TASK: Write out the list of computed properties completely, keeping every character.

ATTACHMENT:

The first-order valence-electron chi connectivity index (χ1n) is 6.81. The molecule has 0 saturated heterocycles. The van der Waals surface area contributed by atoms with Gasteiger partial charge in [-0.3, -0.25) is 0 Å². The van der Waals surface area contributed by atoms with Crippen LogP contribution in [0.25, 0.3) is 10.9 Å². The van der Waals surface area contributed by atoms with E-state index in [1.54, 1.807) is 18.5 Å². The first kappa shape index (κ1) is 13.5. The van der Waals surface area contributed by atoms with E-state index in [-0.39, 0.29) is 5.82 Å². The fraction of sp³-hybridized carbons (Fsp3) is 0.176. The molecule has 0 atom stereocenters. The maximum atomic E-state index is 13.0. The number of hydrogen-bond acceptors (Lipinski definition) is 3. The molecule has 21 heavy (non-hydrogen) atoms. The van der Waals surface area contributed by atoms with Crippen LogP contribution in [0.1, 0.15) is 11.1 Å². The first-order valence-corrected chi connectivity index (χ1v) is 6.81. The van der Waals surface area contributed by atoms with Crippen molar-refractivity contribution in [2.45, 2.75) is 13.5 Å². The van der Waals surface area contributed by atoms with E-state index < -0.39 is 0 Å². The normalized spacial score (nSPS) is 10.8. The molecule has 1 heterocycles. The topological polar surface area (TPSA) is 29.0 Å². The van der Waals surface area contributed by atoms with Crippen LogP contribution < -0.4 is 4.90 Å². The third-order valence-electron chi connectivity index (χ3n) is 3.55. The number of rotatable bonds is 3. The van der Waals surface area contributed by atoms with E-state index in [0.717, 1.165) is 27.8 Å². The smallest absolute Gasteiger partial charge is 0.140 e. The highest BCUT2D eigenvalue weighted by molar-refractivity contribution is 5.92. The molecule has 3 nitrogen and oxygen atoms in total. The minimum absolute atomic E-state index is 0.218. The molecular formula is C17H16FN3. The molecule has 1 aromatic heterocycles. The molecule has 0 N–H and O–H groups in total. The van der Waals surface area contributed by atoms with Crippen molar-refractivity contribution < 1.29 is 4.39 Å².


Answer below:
The first-order valence-electron chi connectivity index (χ1n) is 6.81. The molecule has 0 saturated heterocycles. The van der Waals surface area contributed by atoms with Gasteiger partial charge in [-0.3, -0.25) is 0 Å². The van der Waals surface area contributed by atoms with Crippen LogP contribution in [0.25, 0.3) is 10.9 Å². The van der Waals surface area contributed by atoms with E-state index in [1.54, 1.807) is 18.5 Å². The first kappa shape index (κ1) is 13.5. The van der Waals surface area contributed by atoms with E-state index in [-0.39, 0.29) is 5.82 Å². The fraction of sp³-hybridized carbons (Fsp3) is 0.176. The molecule has 0 atom stereocenters. The maximum atomic E-state index is 13.0. The number of hydrogen-bond acceptors (Lipinski definition) is 3. The molecule has 21 heavy (non-hydrogen) atoms. The van der Waals surface area contributed by atoms with Crippen LogP contribution in [0.1, 0.15) is 11.1 Å². The first-order valence-corrected chi connectivity index (χ1v) is 6.81. The van der Waals surface area contributed by atoms with Crippen molar-refractivity contribution in [2.45, 2.75) is 13.5 Å². The van der Waals surface area contributed by atoms with E-state index < -0.39 is 0 Å². The normalized spacial score (nSPS) is 10.8. The molecule has 1 heterocycles. The topological polar surface area (TPSA) is 29.0 Å². The van der Waals surface area contributed by atoms with Crippen LogP contribution < -0.4 is 4.90 Å². The third-order valence-electron chi connectivity index (χ3n) is 3.55. The number of rotatable bonds is 3. The van der Waals surface area contributed by atoms with E-state index in [0.717, 1.165) is 27.8 Å². The smallest absolute Gasteiger partial charge is 0.140 e. The highest BCUT2D eigenvalue weighted by molar-refractivity contribution is 5.92. The molecule has 3 nitrogen and oxygen atoms in total. The minimum absolute atomic E-state index is 0.218. The molecular formula is C17H16FN3. The molecule has 1 aromatic heterocycles. The molecule has 0 N–H and O–H groups in total. The van der Waals surface area contributed by atoms with Crippen molar-refractivity contribution < 1.29 is 4.39 Å².